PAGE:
Rayfield Crume was 80 years old when he went missing from his home in Orlando, Florida, and his whereabouts are still unknown more than 15 years later.
On the night of June 2, 2004, Crume and his wife decided to pick up a freezer from the Home Depot store at Hiawassee and Colonial Drive, which was a five-minute drive from their home, according to the Orlando Sentinel.
Crume was apparently in the early stages of Alzheimer’s disease when he planned to drive his newly purchased truck, a white Ford F-150, to the Home Depot while his wife drove ahead of him.
He told her he would meet her there in five minutes and said he was “right behind you,” but he never arrived at the store, and he hasn’t been seen since.
Two days later, on the morning of June 4, 2004, Crume’s truck was found in Fort Myers, Florida, burning at the end of Palomino Lane off Daniels Parkway, which is near Interstate 75.
The vehicle was stuck in the mud, and some of the watermelons in the back of the truck had been thrown out, the News-Press reported.
Local authorities said there was no sign of foul play.
There were also efforts to find Crume. Deputies used ATVs and choppers to search the surrounding areas, but there was no sign of him.
When his wife first learned that his car had been found in Lee County, she told authorities that he only knew one person in the area, a “gospel-singer friend” who had “been dead for 10 years,” and her “husband was at his funeral.”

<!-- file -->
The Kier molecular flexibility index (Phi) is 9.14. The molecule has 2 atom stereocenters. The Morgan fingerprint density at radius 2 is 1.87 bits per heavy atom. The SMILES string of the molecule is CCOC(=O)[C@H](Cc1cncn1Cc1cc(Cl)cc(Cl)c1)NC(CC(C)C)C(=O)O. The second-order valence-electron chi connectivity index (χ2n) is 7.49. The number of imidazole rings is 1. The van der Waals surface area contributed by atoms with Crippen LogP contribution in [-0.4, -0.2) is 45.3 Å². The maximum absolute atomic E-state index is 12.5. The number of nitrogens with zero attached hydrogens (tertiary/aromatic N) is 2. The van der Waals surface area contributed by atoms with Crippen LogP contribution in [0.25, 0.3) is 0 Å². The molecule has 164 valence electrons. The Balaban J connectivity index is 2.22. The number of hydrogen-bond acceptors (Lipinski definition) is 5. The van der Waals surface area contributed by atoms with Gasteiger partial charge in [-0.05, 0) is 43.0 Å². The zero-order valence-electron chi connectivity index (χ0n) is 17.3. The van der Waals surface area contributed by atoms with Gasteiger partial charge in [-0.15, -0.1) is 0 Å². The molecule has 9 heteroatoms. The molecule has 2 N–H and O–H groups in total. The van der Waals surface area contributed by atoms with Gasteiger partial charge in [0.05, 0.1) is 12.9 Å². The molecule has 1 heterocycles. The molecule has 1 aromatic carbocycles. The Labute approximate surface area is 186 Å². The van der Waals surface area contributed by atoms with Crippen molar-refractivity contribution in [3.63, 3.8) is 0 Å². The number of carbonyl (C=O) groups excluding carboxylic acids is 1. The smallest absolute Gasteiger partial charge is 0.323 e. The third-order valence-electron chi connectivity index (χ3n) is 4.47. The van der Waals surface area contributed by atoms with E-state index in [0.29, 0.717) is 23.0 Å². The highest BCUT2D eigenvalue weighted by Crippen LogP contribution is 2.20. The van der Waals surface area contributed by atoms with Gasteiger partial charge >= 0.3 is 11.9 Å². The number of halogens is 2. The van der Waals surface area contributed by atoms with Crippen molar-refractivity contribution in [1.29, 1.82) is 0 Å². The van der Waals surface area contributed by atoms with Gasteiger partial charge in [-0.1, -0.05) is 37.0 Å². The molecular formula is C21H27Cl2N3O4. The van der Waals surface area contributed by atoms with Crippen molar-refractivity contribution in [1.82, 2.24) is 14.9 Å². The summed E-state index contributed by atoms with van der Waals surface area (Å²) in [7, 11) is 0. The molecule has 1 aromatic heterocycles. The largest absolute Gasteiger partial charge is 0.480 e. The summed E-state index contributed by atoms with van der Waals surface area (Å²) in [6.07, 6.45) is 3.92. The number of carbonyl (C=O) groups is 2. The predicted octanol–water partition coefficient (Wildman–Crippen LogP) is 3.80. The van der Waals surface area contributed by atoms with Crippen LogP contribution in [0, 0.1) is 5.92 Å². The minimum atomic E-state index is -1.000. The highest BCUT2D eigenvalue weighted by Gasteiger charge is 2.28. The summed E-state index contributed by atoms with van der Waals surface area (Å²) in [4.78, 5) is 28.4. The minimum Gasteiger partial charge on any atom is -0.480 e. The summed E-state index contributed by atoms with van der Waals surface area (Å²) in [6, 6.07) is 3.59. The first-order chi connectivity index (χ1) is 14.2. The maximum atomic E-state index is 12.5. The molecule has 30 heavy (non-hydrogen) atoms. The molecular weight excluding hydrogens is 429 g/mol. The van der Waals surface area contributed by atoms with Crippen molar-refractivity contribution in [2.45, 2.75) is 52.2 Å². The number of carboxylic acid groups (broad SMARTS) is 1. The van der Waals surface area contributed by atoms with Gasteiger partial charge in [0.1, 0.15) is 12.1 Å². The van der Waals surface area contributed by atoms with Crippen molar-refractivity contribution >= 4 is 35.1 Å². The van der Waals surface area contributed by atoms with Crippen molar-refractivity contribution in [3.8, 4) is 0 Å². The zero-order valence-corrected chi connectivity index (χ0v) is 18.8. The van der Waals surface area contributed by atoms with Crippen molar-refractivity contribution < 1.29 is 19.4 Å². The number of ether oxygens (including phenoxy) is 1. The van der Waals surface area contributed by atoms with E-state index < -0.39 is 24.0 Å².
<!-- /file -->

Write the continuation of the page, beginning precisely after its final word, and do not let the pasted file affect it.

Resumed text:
She also mentioned that her husband had once gone “to Georgia to visit his brothers without telling her.” However, she stated that “she doesn’t believe that he had any thought of going anyplace but the Home Depot.”
At the time of his disappearance, Crume did not have his medication with him.
The vice president of the Alzheimer’s Association of Central and North Florida said this case is “not typical of an Alzheimer’s sufferer wandering away from home.”
“This is rare in the fact that he had traveled so far from home, and that his car was found burned-out. Sometimes there’s a deviation in the road, and then they’re lost.”
“Usually, they will go in a straight line until someone impedes them. They get pulled over for a traffic violation or they run out of gas.”
“Nearly half of Alzheimer’s sufferers who wander would not survive if they weren’t found within 48 hours,” he added. “In most cases, the victim would be found dead from exposure.”
Crume was a gospel singer who formerly worked as an announcer for a radio station in Orlando, hence why he was purportedly known in the area.
However, before he went missing, it was reported that he was selling “fruits and vegetables from the back of his truck.”
He is described as a 6-foot-1 black male with brown eyes and gray hair.
Anyone with information regarding the disappearance of Rayfield Crume is encouraged to contact CrimeLine at (800) 423-TIPS.
Tipsters may receive a reward.